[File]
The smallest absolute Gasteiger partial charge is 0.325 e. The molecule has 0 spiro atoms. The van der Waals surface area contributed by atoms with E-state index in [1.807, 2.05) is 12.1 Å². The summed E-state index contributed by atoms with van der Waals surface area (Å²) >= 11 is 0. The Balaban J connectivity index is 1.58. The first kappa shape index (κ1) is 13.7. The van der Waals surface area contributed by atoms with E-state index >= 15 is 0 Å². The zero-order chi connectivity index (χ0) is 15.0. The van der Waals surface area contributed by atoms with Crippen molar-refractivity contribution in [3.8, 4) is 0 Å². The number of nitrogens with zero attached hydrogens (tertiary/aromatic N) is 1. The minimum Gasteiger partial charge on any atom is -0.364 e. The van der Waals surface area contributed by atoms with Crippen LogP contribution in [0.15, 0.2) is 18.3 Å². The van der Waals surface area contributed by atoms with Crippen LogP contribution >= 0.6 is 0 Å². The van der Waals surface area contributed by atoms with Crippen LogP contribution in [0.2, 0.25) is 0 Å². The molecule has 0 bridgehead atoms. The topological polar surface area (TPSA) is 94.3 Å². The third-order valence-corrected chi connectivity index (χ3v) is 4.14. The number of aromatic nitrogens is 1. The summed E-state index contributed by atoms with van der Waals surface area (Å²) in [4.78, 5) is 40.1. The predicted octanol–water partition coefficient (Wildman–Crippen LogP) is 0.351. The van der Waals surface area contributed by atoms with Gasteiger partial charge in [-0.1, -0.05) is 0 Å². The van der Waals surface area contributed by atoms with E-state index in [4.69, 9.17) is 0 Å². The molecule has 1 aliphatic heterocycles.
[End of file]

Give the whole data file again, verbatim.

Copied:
The smallest absolute Gasteiger partial charge is 0.325 e. The molecule has 0 spiro atoms. The van der Waals surface area contributed by atoms with E-state index in [1.807, 2.05) is 12.1 Å². The summed E-state index contributed by atoms with van der Waals surface area (Å²) >= 11 is 0. The Balaban J connectivity index is 1.58. The first kappa shape index (κ1) is 13.7. The van der Waals surface area contributed by atoms with E-state index >= 15 is 0 Å². The zero-order chi connectivity index (χ0) is 15.0. The van der Waals surface area contributed by atoms with Crippen molar-refractivity contribution in [3.8, 4) is 0 Å². The number of nitrogens with zero attached hydrogens (tertiary/aromatic N) is 1. The minimum Gasteiger partial charge on any atom is -0.364 e. The van der Waals surface area contributed by atoms with Crippen LogP contribution in [0.15, 0.2) is 18.3 Å². The van der Waals surface area contributed by atoms with Crippen LogP contribution >= 0.6 is 0 Å². The van der Waals surface area contributed by atoms with Crippen LogP contribution in [0.2, 0.25) is 0 Å². The molecule has 0 bridgehead atoms. The topological polar surface area (TPSA) is 94.3 Å². The third-order valence-corrected chi connectivity index (χ3v) is 4.14. The number of aromatic nitrogens is 1. The summed E-state index contributed by atoms with van der Waals surface area (Å²) in [4.78, 5) is 40.1. The predicted octanol–water partition coefficient (Wildman–Crippen LogP) is 0.351. The van der Waals surface area contributed by atoms with Gasteiger partial charge in [-0.1, -0.05) is 0 Å². The van der Waals surface area contributed by atoms with E-state index in [4.69, 9.17) is 0 Å². The molecule has 1 aliphatic heterocycles.